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Monday, March 11, 2013

Bobby Bland: Ain't Nothing You Can Do


1) Ain't Nothing You Can Do; 2) If I Hadn't Called You Back; 3) Today; 4) Steal Away; 5) After It's Too Late; 6) I'm Gonna Cry; 7) Loneliness Hurts; 8) When You Put Me Down; 9) If You Could Read My Mind; 10) Reconsider Baby; 11) Black Night; 12) Blind Man.

The title track here was Bobby's highest entry into the pop charts — hitting No. 20 at just about the same time The Beatles finally broke through in the States, ensuring that nothing else by Bob­by Bland would ever hit No. 19 from now on. It is a fairly successful attempt to cast Bobby as an upbeat romantic R&B troubadour in the vein of Arthur Alexander (and Bobby sure can make use of all those extra decibels), and a good example of a careful build-up strategy — with not only the voice, but the repetitive brass backing as well gaining in pitch and volume as time goes by. Van Morrison, at least, was impressed enough to cover the song a decade later.

Nevertheless, the whole thing in general is rather standard Bobby fare for the times, with almost no big surprises, no saddening letdowns, and nothing all that much to distinguish Bobby "Blue" Bland circa 1964 from Bobby "Blue" Bland circa 1963. The one real highlight, to me, is not even the title track, but Bobby's rendition of Charles Brown's ʽBlack Nightʼ — arguably better than the original, or any other version of the song that exists: Arthur Alexander's sped-up recording, for instance, accidentally drained it of all the dread and desperation — whereas Bobby's version, with tense 'n' subtle guitar 'n' piano backing, really puts the «black» in the «night», if you know what I mean. It is just such a goddamn pity how Bobby was primarily concentrating on «happier» mate­rial at the time, because it is stuff like ʽBlack Nightʼ, really, that brings out the finest qualities in his voice — including just a tinge of genuine spookiness, one that separates him lock stock and barrel from the crowds of crass lounge lizards.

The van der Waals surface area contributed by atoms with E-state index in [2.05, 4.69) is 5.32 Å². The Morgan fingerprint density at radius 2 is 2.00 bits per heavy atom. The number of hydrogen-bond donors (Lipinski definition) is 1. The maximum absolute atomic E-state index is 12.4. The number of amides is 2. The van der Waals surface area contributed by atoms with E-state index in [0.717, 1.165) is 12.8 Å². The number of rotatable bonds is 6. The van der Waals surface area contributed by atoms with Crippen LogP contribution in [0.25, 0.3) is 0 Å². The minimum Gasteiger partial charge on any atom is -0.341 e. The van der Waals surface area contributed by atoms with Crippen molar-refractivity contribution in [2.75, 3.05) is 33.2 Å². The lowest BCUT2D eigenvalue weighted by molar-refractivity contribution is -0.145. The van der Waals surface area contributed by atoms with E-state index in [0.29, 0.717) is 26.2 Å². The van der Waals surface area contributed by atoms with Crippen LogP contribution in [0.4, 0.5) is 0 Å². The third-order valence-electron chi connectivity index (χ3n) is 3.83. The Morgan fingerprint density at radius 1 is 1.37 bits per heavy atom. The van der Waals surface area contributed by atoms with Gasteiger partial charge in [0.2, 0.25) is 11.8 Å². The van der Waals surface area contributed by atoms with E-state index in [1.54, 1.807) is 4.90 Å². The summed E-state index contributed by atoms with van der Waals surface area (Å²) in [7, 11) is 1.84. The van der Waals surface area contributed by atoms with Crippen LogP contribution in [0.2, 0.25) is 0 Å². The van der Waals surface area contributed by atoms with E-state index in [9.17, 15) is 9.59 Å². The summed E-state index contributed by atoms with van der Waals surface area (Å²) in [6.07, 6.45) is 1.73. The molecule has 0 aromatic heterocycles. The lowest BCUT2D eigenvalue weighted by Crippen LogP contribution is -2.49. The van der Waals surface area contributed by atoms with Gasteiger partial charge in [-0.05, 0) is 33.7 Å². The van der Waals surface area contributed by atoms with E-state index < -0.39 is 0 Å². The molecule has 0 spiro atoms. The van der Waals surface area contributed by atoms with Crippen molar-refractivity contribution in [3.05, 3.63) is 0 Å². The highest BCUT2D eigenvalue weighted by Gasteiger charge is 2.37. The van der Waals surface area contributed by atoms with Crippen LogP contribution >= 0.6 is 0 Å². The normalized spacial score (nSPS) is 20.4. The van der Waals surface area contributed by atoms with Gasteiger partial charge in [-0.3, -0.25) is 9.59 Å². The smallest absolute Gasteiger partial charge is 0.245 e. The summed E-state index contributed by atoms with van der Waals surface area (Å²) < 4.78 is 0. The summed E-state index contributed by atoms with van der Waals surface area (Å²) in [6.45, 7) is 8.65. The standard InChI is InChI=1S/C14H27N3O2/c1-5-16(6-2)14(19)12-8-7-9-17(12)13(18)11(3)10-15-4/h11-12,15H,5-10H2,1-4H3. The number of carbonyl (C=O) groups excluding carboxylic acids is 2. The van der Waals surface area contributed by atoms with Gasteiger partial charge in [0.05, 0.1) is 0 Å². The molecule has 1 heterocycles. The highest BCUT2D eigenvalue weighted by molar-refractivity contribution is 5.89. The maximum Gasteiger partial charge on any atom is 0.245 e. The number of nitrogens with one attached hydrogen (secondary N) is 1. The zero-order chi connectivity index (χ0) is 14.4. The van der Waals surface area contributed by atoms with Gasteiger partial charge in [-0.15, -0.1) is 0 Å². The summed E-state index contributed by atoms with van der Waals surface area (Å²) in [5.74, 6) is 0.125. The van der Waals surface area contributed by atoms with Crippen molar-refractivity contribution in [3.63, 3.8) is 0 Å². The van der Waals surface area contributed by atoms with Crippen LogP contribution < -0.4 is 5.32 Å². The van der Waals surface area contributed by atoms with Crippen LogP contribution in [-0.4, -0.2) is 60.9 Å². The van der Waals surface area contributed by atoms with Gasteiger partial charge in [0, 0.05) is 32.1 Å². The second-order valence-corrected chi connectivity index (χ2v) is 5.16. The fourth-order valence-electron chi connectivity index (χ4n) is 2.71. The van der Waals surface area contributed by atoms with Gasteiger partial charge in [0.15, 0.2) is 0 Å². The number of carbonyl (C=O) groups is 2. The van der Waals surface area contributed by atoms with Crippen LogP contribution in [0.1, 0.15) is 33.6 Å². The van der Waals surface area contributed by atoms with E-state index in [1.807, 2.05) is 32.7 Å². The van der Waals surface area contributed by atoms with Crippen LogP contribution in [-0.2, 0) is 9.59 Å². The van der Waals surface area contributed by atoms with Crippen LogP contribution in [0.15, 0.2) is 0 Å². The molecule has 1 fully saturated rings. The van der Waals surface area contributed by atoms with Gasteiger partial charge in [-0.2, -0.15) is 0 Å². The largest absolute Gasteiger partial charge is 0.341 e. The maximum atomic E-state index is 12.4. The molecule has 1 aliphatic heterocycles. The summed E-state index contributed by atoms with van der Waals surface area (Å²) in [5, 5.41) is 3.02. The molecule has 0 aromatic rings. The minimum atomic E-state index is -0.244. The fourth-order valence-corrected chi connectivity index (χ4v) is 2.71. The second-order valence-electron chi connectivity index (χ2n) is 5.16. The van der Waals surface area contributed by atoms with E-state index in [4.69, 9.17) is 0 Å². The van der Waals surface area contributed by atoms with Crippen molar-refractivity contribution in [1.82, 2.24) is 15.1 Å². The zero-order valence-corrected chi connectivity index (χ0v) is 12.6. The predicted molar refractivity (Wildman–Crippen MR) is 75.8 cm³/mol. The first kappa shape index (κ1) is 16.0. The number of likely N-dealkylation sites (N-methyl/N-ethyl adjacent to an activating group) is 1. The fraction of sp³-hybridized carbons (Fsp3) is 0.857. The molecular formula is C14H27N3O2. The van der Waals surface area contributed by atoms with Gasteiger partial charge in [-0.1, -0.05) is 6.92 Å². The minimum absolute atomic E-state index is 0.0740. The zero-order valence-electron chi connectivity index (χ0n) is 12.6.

The B-side of ʽBlack Nightʼ was ʽBlind Manʼ, which closes the album on a relatively «rocking» note, dark bassline, screeching guitar, hysterical vocals and all — incidentally, that way the re­cord ends in a much darker, «harder» vein than it began, however, the main bulk of the songs still consists of pleasant, light-spirited, quickly forgettable R&B, destined for rapid consumption and moving on, helping to promote that fairly stereotypical picture of pre-British Invasion mainstream American pop en­ter­tainment that we are fed by our musical history books. The more accurate truth, of course, is that it is simply more difficult to go fishing for pearls in that age — the payoff is still there, as evidenced by ʽAin't Nothing You Can Doʼ and ʽBlack Nightʼ, but nobody really has to endure all the «pleasant mediocrity» in between.

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